Old Krakow satisfies the need for comfort food that is flavorful, not just filling. Because this is a Polish restaurant serving authentic dishes, you most likely will find the experience to be an adventure to an unknown land. The selection of beets, cabbage (red and sauerkraut), pickles, winter veggies, etc., pushes you into picking things you may have never tried, yet find you like quite well. If this is the food mother made, it will be a welcome hug.
Food textures and flavors are just right. The steamed veggies (broccoli, cauliflower, and carrots) are cooked to perfection. The pork cutlets are pounded paper thin, tender, and tasty with the burn of a grill mark and have a succulent pile of mushrooms to go with it. The meat stuffing, be it in the dumpling of the borscht soup or the pierogi, is packed with peppery flavor. This food is not to be confused with the boiled to death, bland diet of the UK and Ireland (and I can say that because I'm Irish and Scottish). It has spice and tang in equal amounts.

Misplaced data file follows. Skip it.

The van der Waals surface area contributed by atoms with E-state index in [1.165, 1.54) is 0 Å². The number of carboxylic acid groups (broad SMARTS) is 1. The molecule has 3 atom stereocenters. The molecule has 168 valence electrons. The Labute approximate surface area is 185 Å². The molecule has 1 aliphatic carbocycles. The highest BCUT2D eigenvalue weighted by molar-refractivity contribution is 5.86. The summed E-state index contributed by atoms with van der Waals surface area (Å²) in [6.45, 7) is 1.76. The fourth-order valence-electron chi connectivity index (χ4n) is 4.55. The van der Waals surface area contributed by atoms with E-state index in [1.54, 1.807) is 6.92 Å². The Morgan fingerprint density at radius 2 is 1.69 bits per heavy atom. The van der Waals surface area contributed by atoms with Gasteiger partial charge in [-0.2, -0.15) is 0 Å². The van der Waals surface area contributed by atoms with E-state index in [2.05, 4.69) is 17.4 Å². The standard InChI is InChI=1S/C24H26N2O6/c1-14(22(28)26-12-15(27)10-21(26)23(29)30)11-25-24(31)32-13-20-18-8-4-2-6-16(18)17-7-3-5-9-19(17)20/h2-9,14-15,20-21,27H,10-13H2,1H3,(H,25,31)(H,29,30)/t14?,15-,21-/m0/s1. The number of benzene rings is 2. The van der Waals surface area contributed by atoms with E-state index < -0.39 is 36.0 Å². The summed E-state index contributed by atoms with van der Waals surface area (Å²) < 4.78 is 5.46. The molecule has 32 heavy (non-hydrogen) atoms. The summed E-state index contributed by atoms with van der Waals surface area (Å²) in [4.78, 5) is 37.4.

If there is one thing that you should have at Old Krakow, it's the soup. We often forget how great soup is. After all, soup is THE comfort food of all comfort foods. Here, the soups are full of flavor and tender bits of this and that. I ate the pickle soup because I never knew such a thing existed. It was a fabulous blend of potato, carrots, dill, and chopped pickle. The flavor was almost lemony.
If there is one thing you could skip, don't cry if you cannot manage to fit dessert. They are good but the desserts at Old Krakow will not make you swoon. Maybe the Polish cheesecake is worth the plunge. Otherwise, save those calorie coupons for your favorite bakery or ice cream elsewhere.
Finally, don't be shy, say "thank you" in Polish (dziekuje, pronounced: dsyen-koo-yeh). I promise the server will know exactly what you said and feel touched that you did!
Occupation: CEO, founder of a wireless healthcare company
Location: San Francisco
Favorite Restaurant: Incanto
Reviewed Old Krakow: Friday, September 30, 2005
When thinking about fine dining, and one intersects the word "boiling" with the word "flavor," unfortunately, flavor typically loses that battle. My recent dining experience at Old Krakow did not persuade me from that notion.